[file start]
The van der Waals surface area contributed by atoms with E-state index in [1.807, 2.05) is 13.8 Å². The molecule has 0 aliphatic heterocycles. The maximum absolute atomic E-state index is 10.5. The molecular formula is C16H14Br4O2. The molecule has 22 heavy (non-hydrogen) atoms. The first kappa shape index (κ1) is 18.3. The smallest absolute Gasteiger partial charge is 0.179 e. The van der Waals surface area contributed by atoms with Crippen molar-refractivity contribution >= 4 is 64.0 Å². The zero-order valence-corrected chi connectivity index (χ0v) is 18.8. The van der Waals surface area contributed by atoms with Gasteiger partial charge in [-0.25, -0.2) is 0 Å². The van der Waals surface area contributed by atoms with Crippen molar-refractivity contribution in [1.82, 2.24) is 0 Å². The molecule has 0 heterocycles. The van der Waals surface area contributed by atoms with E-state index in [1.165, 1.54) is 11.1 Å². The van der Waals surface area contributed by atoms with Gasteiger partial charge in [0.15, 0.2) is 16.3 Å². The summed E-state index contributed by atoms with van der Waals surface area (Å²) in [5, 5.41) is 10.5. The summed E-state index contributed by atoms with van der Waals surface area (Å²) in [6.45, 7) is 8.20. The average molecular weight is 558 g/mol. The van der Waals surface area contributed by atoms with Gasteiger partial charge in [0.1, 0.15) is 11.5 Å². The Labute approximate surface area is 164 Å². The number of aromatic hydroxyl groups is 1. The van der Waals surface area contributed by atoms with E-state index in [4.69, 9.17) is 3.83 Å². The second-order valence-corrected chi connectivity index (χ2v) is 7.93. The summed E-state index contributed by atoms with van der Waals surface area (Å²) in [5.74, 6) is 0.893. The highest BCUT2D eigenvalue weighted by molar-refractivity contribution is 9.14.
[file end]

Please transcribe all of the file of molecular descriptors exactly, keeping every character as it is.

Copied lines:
The van der Waals surface area contributed by atoms with E-state index in [1.807, 2.05) is 13.8 Å². The molecule has 0 aliphatic heterocycles. The maximum absolute atomic E-state index is 10.5. The molecular formula is C16H14Br4O2. The molecule has 22 heavy (non-hydrogen) atoms. The first kappa shape index (κ1) is 18.3. The smallest absolute Gasteiger partial charge is 0.179 e. The van der Waals surface area contributed by atoms with Crippen molar-refractivity contribution >= 4 is 64.0 Å². The zero-order valence-corrected chi connectivity index (χ0v) is 18.8. The van der Waals surface area contributed by atoms with Gasteiger partial charge in [-0.25, -0.2) is 0 Å². The van der Waals surface area contributed by atoms with Crippen molar-refractivity contribution in [1.82, 2.24) is 0 Å². The molecule has 0 heterocycles. The van der Waals surface area contributed by atoms with E-state index in [1.165, 1.54) is 11.1 Å². The van der Waals surface area contributed by atoms with Gasteiger partial charge in [0.15, 0.2) is 16.3 Å². The summed E-state index contributed by atoms with van der Waals surface area (Å²) in [5, 5.41) is 10.5. The summed E-state index contributed by atoms with van der Waals surface area (Å²) in [6.45, 7) is 8.20. The average molecular weight is 558 g/mol. The van der Waals surface area contributed by atoms with Gasteiger partial charge in [0.1, 0.15) is 11.5 Å². The Labute approximate surface area is 164 Å². The number of aromatic hydroxyl groups is 1. The van der Waals surface area contributed by atoms with E-state index in [4.69, 9.17) is 3.83 Å². The second-order valence-corrected chi connectivity index (χ2v) is 7.93. The summed E-state index contributed by atoms with van der Waals surface area (Å²) in [5.74, 6) is 0.893. The highest BCUT2D eigenvalue weighted by molar-refractivity contribution is 9.14.